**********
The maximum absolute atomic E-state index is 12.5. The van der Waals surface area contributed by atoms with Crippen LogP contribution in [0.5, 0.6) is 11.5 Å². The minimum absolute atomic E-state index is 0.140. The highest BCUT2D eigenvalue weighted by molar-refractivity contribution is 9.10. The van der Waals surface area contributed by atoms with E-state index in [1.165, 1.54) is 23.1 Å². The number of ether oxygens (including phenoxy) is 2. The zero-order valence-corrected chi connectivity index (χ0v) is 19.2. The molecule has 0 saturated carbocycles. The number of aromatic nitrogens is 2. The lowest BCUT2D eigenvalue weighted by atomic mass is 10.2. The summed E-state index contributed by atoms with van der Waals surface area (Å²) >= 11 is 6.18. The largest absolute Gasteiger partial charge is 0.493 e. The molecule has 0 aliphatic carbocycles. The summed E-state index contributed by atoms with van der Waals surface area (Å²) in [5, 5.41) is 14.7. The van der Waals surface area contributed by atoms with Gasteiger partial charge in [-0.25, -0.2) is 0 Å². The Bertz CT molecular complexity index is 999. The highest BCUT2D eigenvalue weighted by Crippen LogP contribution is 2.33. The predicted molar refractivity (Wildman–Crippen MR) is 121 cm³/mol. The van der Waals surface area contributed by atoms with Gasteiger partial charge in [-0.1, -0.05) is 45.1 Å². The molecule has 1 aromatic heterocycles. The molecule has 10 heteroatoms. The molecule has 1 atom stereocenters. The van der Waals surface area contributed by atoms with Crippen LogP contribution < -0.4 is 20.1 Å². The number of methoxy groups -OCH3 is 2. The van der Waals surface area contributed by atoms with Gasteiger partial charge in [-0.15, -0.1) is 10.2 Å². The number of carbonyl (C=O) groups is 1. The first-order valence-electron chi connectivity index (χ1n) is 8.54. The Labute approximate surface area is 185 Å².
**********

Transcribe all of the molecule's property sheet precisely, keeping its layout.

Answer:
The maximum absolute atomic E-state index is 12.5. The van der Waals surface area contributed by atoms with Crippen LogP contribution in [0.5, 0.6) is 11.5 Å². The minimum absolute atomic E-state index is 0.140. The highest BCUT2D eigenvalue weighted by molar-refractivity contribution is 9.10. The van der Waals surface area contributed by atoms with E-state index in [1.165, 1.54) is 23.1 Å². The number of ether oxygens (including phenoxy) is 2. The zero-order valence-corrected chi connectivity index (χ0v) is 19.2. The molecule has 0 saturated carbocycles. The number of aromatic nitrogens is 2. The lowest BCUT2D eigenvalue weighted by atomic mass is 10.2. The summed E-state index contributed by atoms with van der Waals surface area (Å²) >= 11 is 6.18. The largest absolute Gasteiger partial charge is 0.493 e. The molecule has 0 aliphatic carbocycles. The summed E-state index contributed by atoms with van der Waals surface area (Å²) in [5, 5.41) is 14.7. The van der Waals surface area contributed by atoms with Gasteiger partial charge in [-0.25, -0.2) is 0 Å². The Bertz CT molecular complexity index is 999. The highest BCUT2D eigenvalue weighted by Crippen LogP contribution is 2.33. The predicted molar refractivity (Wildman–Crippen MR) is 121 cm³/mol. The van der Waals surface area contributed by atoms with Gasteiger partial charge in [-0.1, -0.05) is 45.1 Å². The molecule has 1 aromatic heterocycles. The molecule has 10 heteroatoms. The molecule has 1 atom stereocenters. The van der Waals surface area contributed by atoms with Crippen LogP contribution < -0.4 is 20.1 Å². The number of methoxy groups -OCH3 is 2. The van der Waals surface area contributed by atoms with Gasteiger partial charge in [-0.15, -0.1) is 10.2 Å². The number of carbonyl (C=O) groups is 1. The first-order valence-electron chi connectivity index (χ1n) is 8.54. The Labute approximate surface area is 185 Å².